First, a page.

invested in informatics and telehealth, and has a safety, quality, and research mission and focus—all essential structures and processes to scale and spread whole health care. Additionally, the VA cares for a demographically diverse population that can benefit from whole health care.
The National Academies of Sciences, Engineering, and Medicine Committee on Transforming Health Care to Create Whole Health: Strategies to Assess, Scale, and Spread the Whole Person Approach to Health was tasked with examining the potential for improving health outcomes through whole health care and recommending future directions and priorities for the VA and other health systems interested in implementing a system of whole person care. The widespread implementation of this approach beyond the VA is critical because a substantial percentage of veterans receive some or all of their care outside of the VHA and because all people can benefit from whole health care. We acknowledge the complexity of creating a uniform approach to care as well as coordinating and harmonizing different systems of care, but a system of care that addresses what is most important to people rather than what is most convenient for those providing care is desirable for all citizens.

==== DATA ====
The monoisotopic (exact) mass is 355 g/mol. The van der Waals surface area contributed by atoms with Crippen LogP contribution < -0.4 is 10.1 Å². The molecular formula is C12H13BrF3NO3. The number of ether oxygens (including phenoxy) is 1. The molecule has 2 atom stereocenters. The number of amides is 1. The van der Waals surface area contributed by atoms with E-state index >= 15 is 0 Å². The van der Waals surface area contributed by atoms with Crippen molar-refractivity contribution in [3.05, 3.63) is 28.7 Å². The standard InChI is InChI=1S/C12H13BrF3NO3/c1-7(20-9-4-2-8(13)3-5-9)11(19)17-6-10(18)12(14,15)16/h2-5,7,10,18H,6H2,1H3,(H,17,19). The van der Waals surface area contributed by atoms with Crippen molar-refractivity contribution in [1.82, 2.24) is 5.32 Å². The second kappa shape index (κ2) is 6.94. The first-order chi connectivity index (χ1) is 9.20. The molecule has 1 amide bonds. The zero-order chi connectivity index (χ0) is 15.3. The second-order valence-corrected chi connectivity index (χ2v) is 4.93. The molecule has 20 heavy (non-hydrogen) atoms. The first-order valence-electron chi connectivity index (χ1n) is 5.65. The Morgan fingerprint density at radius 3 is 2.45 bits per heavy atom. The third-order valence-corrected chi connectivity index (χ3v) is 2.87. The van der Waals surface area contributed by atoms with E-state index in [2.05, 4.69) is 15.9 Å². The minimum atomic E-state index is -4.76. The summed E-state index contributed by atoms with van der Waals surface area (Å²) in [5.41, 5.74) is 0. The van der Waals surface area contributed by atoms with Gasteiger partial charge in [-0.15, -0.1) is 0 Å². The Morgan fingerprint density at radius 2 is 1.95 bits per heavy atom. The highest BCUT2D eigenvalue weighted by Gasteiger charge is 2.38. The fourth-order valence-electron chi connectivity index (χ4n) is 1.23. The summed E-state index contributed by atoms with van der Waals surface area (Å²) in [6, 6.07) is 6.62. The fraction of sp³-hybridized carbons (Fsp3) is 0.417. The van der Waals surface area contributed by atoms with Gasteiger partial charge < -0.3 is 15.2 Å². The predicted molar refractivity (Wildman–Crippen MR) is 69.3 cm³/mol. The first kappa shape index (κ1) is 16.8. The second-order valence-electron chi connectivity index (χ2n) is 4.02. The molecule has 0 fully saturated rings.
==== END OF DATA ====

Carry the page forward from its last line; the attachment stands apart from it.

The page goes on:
Movement toward whole health will require a radically different mindset and significant systems change in which stakeholders embrace the foundational elements, develop the structures and processes needed to support whole health, and achieve new levels of integration such that service delivery is coordinated across care settings and time. The shift from the current state to whole health care will require a transformation that incorporates individuals’ health values, goals, and priorities while maintaining high-quality disease management. The comprehensive degree to which the current systems of care must change to achieve whole health, both within VA and beyond, demands a new way of thinking, leadership nationally and locally who believe in and will drive these changes, and a commitment to a learning system approach of continuous evaluation, adaptation, and a process of refinement.